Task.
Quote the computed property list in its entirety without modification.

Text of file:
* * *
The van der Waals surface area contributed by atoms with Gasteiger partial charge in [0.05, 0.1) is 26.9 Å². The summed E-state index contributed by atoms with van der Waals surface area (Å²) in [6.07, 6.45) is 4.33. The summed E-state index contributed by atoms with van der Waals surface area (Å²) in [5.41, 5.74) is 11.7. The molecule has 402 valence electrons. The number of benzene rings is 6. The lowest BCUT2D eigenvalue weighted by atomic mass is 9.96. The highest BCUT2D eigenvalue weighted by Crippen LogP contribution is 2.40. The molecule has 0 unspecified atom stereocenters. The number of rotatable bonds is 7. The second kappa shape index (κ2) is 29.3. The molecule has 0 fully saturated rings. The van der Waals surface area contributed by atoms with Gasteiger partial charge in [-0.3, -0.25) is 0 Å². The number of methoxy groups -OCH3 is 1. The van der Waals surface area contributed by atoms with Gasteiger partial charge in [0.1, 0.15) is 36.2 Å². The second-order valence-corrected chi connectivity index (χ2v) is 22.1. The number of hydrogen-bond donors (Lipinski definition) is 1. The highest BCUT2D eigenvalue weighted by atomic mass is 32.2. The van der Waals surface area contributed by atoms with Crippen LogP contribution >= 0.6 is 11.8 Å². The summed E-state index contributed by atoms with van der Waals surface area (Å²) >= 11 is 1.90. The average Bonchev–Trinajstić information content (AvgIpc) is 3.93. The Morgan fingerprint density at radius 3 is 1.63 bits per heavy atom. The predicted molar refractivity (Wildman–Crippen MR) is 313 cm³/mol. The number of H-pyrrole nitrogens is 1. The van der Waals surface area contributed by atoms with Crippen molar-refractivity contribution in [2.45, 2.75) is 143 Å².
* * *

The van der Waals surface area contributed by atoms with Gasteiger partial charge in [0.05, 0.1) is 26.9 Å². The summed E-state index contributed by atoms with van der Waals surface area (Å²) in [6.07, 6.45) is 4.33. The summed E-state index contributed by atoms with van der Waals surface area (Å²) in [5.41, 5.74) is 11.7. The molecule has 402 valence electrons. The number of benzene rings is 6. The lowest BCUT2D eigenvalue weighted by atomic mass is 9.96. The highest BCUT2D eigenvalue weighted by Crippen LogP contribution is 2.40. The molecule has 0 unspecified atom stereocenters. The number of rotatable bonds is 7. The second kappa shape index (κ2) is 29.3. The molecule has 0 fully saturated rings. The van der Waals surface area contributed by atoms with Gasteiger partial charge in [-0.3, -0.25) is 0 Å². The number of methoxy groups -OCH3 is 1. The van der Waals surface area contributed by atoms with Gasteiger partial charge in [0.1, 0.15) is 36.2 Å². The second-order valence-corrected chi connectivity index (χ2v) is 22.1. The number of hydrogen-bond donors (Lipinski definition) is 1. The highest BCUT2D eigenvalue weighted by atomic mass is 32.2. The van der Waals surface area contributed by atoms with Crippen LogP contribution >= 0.6 is 11.8 Å². The summed E-state index contributed by atoms with van der Waals surface area (Å²) >= 11 is 1.90. The average Bonchev–Trinajstić information content (AvgIpc) is 3.93. The Morgan fingerprint density at radius 3 is 1.63 bits per heavy atom. The predicted molar refractivity (Wildman–Crippen MR) is 313 cm³/mol. The number of H-pyrrole nitrogens is 1. The van der Waals surface area contributed by atoms with Crippen molar-refractivity contribution in [2.45, 2.75) is 143 Å².